Ideally, at this point leave your soup to sit for a few hours so that the flavours can develop, the longer you can leave it the better it will be. This really works, but if you eat it straight away it will still be delicious.

Five minutes before serving, roughly chop the tomatoes (as a guide, chop into around 12 pieces) and add to the simmering soup then, just before serving, finely grate the zest of the lime into it and squeeze in the lime juice, stir thoroughly and check and adjust the seasoning. Scatter with the coriander and top each bowl with a few spoonfuls of toasted bulghur wheat.

To make it suitable for a vegan, simply omit the fish sauce; it can be replaced with 4 teaspoons of Marmite which has a similar umami nature.

Vanilla Extract

First, a word of warning: never, Never, NEVER buy vanilla essence. It’s a nasty chemical substitute for the real thing.

Second: make your own vanilla extract. It is ridiculously simple and involves nothing more than two ingredients. Even the most pure and expensive commercially-produced vanilla extract contains a number of additional elements, including sugar. You don’t need them in your life. What you DO need are two kinds of vanilla extract: made with vodka for a clean vanilla taste, and made with dark rum for a darker, more complex caramel flavour. Experiment with both kinds in your baking and you will soon be turning out cakes so good you would swear they had been made by Mary Berry.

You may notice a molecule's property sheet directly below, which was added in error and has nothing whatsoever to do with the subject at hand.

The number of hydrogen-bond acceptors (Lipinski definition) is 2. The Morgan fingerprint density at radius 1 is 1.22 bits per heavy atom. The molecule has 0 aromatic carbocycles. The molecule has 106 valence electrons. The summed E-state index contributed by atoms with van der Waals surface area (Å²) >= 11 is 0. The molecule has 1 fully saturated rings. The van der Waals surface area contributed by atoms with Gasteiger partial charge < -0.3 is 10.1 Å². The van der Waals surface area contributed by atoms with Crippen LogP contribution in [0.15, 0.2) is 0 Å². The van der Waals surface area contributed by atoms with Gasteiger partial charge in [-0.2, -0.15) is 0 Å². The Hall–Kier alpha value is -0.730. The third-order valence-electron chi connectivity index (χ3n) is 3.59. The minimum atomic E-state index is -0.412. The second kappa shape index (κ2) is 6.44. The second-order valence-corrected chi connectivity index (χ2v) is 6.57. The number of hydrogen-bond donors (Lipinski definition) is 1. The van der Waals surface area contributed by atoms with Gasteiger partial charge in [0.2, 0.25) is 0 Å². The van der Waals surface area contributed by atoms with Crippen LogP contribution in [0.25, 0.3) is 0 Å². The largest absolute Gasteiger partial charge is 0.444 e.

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RECIPE – makes 100ml